Health care professionals should stop prescribing and dispensing sibutramine and should contact patients currently taking the drug to inform them of the risks and advise them to stop taking the drug.19 Individuals receiving sibutramine therapy should stop taking the drug and discuss alternatives for weight loss or weight-loss maintenance with their clinician.19

Serotonin Syndrome or Neuroleptic Malignant Syndrome (NMS)-like Reactions

Potentially life-threatening serotonin syndrome or NMS-like reactions reported during concurrent therapy with SSRIs or SNRIs and other serotonergic drugs (e.g., 5-HT1 receptor agonists [“triptans”]), drugs that impair serotonin metabolism (e.g., MAO inhibitors), or antipsychotics or other dopamine antagonists.1 (See Contraindications under Cautions and see Specific Drugs under Interactions.)

Symptoms of serotonin syndrome may include mental status changes (e.g., agitation, hallucinations, coma), autonomic instability (e.g., tachycardia, labile BP, hyperthermia), neuromuscular aberrations (e.g., hyperreflexia, incoordination), and/or GI symptoms (e.g., nausea, vomiting, diarrhea).1

Severe serotonin syndrome may resemble NMS, which is characterized by hyperthermia, muscle rigidity, autonomic instability with possible rapid fluctuation of vital signs, and mental status changes.1

Monitor patients receiving sibutramine for the development of serotonin syndrome or NMS-like signs and symptoms.1 Serotonin syndrome requires immediate medical treatment.1

Drug Interactions

Concomitant use with MAO inhibitor associated with serotonin syndrome.1 7 (See Serotonin Syndrome or Neuroleptic Malignant Syndrome (NMS)-like Reactions under Cautions and see Specific Drugs under Interactions.)

Glaucoma

May cause mydriasis; caution in patients with angle-closure (narrow-angle) glaucoma.1

Other Warnings

Exclude organic causes (e.g., untreated hypothyroidism) of obesity before initiating sibutramine.1

General Precautions

Pulmonary Hypertension

Pulmonary hypertension associated with anorexigenic drugs that induce serotonin release; risk with sibutramine unknown.1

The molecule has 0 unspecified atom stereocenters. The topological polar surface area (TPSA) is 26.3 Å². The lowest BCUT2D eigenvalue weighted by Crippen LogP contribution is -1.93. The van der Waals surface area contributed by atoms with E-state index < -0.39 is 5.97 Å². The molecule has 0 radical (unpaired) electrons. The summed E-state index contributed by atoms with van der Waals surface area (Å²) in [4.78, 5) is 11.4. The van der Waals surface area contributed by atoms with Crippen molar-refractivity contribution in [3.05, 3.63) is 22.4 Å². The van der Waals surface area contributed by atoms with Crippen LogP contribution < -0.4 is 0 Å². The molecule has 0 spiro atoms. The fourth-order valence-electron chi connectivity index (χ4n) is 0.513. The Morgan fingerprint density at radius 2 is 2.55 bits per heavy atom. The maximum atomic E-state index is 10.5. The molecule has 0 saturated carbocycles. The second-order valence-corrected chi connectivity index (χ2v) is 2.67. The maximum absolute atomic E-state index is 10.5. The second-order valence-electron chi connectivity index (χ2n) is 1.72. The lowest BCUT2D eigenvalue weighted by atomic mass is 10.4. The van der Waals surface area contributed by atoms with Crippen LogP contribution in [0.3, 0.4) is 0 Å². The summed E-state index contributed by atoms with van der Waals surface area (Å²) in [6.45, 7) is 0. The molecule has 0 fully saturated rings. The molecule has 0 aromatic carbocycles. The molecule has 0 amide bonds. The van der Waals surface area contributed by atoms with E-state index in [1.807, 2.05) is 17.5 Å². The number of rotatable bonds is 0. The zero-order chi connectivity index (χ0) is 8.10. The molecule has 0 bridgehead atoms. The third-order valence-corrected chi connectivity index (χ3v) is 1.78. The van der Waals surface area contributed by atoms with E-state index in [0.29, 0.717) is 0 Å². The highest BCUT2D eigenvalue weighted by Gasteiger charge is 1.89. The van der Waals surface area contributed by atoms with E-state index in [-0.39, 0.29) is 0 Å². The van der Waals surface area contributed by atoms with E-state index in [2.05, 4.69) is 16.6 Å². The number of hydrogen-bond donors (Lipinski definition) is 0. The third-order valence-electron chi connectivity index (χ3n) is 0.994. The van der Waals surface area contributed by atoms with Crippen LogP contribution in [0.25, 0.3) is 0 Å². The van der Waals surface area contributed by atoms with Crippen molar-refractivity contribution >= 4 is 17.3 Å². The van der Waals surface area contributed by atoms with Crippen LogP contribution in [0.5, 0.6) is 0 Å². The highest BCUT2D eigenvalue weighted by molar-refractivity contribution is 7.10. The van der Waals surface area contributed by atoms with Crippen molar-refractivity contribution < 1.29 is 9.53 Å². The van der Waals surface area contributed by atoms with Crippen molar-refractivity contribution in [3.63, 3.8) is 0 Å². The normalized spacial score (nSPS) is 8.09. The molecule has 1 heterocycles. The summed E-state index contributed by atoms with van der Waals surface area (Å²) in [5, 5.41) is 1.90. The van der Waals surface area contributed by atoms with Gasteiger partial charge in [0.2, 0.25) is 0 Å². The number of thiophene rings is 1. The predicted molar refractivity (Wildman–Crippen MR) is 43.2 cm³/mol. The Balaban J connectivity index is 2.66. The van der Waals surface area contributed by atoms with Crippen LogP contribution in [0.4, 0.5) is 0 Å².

Seizures

Seizures reported rarely.1 Caution in patients with history of seizures; discontinue if seizures occur.1 6

Bleeding

Bleeding events reported; causal relationship unclear.1 Caution in patients predisposed to bleeding and in those receiving drugs that affect hemostasis or platelet function.1

Cholelithiasis

Weight loss can exacerbate or precipitate gallstone formation.1

CNS Effects

Like other CNS-active drugs, may impair judgment, thinking, or motor skills.1

Specific Populations

Pregnancy

Category C.1 Use during pregnancy not recommended.1

Lactation

Not known whether sibutramine is distributed into milk.1 Use not recommended.1

Pediatric Use

Safety and efficacy in children <16 years of age not established.1

In one clinical study in obese adolescents, 2 patients reported suicidal ideation and one patient attempted suicide.1 Sibutramine inhibits reuptake of serotonin and norepinephrine similarly to the mechanism of some antidepressants; not known whether the drug increases the risk of suicidality in pediatric patients.1

Geriatric Use

Insufficient experience in patients ≥65 years of age to determine whether geriatric patients respond differently than younger adults; contraindicated in patients >65 years of age.1

Hepatic Impairment

Use not recommended in patients with severe hepatic impairment; not systematically evaluated in these individuals.1

Renal Impairment

Do not use in patients with severe renal impairment, including those with end-stage renal disease receiving dialysis.1 Use with caution in patients with mild or moderate renal impairment.1

Common Adverse Effects

Headache, dry mouth, anorexia, constipation, insomnia, rhinitis, pharyngitis, increased appetite, back pain, flu syndrome, accidental injury, asthenia, nausea, arthralgia, nervousness, dyspepsia, sinusitis.1 7 9

Interactions for Meridia

Metabolized to active metabolites principally by CYP3A4.1 7

Drugs Affecting Hepatic Microsomal Enzymes

Pharmacokinetic interaction likely with drugs that inhibit CYP3A4 with possible alteration in the metabolism of sibutramine.1

Drugs Affecting Hemostasis or Platelet Function.

Possible increased risk of bleeding; caution advised.1

Protein-bound Drugs

Interaction unlikely.1

Specific Drugs

Drug

Interaction

Comments

Alcohol

Pharmacologic interaction unlikely1 7

No clinically important psychomotor interactions reported in limited study1

Excessive alcohol consumption not recommended1 7

Cimetidine

Small increases in AUC and peak plasma concentrations of sibutramine metabolites1 7

CNS drugs

Potential pharmacologic interaction1

Caution advised1 7

Erythromycin

Decreased sibutramine metabolism; altered serum concentrations of sibutramine and its metabolites1 7

Ketoconazole

Decreased sibutramine metabolism; altered serum concentrations of sibutramine and its metabolites1 7

Lorazepam

No significant changes in pharmacokinetics of active sibutramine metabolites or lorazepam1

MAO inhibitors (e.g., phenelzine, selegiline)

Potentially fatal serotonin syndrome1 7

Concomitant use contraindicated1

Allow at least 2 weeks to elapse between discontinuance of the MAO inhibitor and initiation of sibutramine and vice versa1 7